Self-Governance

Self-governance teaches us the benefits and limitations of a democratic process. There are times when an issue can be properly discussed and thought out with 25 other people, and there are other times when the process and bureaucracy, despite their minimalism and simplicity, can frustrate everybody.

The powers we have as a self-governing body are diverse and far-reaching. Governing our own members means instituting pet policies, taking care of Student Body vehicles, arranging rooming, and enforcing our interpretations of the isolation policy and drug-and-alcohol policy. But there are other matters we decide but that are not by default in our authority to govern. Faculty hiring and student admissions are technically powers of the trustees, who have in turn assigned them to the president. He, in turn, has entrusted these powers to the Student Body.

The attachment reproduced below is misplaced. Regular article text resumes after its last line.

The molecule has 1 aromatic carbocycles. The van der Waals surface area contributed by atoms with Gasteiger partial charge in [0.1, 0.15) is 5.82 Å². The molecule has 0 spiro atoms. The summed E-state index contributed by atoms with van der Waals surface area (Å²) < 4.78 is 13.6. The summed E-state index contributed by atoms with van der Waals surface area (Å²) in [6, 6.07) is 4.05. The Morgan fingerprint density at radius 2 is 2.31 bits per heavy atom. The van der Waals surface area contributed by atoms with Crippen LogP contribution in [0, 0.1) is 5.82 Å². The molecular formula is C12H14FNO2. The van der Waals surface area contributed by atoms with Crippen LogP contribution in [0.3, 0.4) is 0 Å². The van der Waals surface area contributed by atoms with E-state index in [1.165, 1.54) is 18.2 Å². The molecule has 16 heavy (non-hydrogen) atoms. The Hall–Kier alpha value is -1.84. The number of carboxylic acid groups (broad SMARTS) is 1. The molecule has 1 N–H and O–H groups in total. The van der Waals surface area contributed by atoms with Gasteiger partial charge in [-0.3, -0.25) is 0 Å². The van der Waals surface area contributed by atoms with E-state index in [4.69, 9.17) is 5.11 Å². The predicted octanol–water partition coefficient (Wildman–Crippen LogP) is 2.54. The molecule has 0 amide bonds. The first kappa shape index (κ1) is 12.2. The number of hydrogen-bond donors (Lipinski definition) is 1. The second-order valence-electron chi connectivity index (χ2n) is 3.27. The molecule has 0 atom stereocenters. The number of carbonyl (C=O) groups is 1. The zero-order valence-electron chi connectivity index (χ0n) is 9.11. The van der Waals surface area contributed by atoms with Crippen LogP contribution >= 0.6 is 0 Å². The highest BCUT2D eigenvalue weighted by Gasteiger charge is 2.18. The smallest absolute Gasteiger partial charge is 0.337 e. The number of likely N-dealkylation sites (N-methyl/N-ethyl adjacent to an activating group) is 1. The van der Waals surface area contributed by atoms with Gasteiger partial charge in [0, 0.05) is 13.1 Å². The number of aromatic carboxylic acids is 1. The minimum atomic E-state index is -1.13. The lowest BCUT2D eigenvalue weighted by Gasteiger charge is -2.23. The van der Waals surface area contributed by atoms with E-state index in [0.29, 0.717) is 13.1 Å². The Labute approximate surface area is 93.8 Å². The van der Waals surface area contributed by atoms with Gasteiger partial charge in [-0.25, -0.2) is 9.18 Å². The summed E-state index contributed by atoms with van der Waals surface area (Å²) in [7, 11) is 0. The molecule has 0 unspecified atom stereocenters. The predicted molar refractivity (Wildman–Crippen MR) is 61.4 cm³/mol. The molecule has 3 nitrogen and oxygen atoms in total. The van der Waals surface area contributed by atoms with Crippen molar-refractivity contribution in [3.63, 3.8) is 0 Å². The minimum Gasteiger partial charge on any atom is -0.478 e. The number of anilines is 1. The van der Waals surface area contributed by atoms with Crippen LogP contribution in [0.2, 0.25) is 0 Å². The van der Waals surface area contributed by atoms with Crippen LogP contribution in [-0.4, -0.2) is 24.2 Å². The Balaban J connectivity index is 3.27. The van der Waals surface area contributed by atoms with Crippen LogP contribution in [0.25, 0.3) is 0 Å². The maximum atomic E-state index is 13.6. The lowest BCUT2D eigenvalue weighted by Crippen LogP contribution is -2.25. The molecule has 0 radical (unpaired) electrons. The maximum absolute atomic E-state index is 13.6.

In the Gray Book, a collection of his letters and writings on Deep Springs, L.L. Nunn addresses the problem of lost tools in the mechanic's shop. He says that though we don't have any explicit authority over how tools should be managed, we can earn an implicit authority over the tools by proving ourselves responsible and mature concerning their management. We lose authority by making rash and immature decisions. This philosophy is implicit in all the business the SB conducts.

Self-governance teaches us responsibility and maturity in our decisions and actions. Without these qualities, the student body could not be entrusted with the powers it has. But on the flipside, by being entrusted with applications and curriculum decisions, we are given good reason to try as hard as we can for these qualities. One characteristic concept is that of "beneficial ownership" of the college. Though we may not have legal rights, our careful consideration of all college issues and decisions to act upon them demonstrate a willingness to run the college and all of its workings as best we can. Successfully being an education of, by, and for the students means it's critically important that we earnestly engage in self-governance, of both the SB and the college, to the best of our capabilities.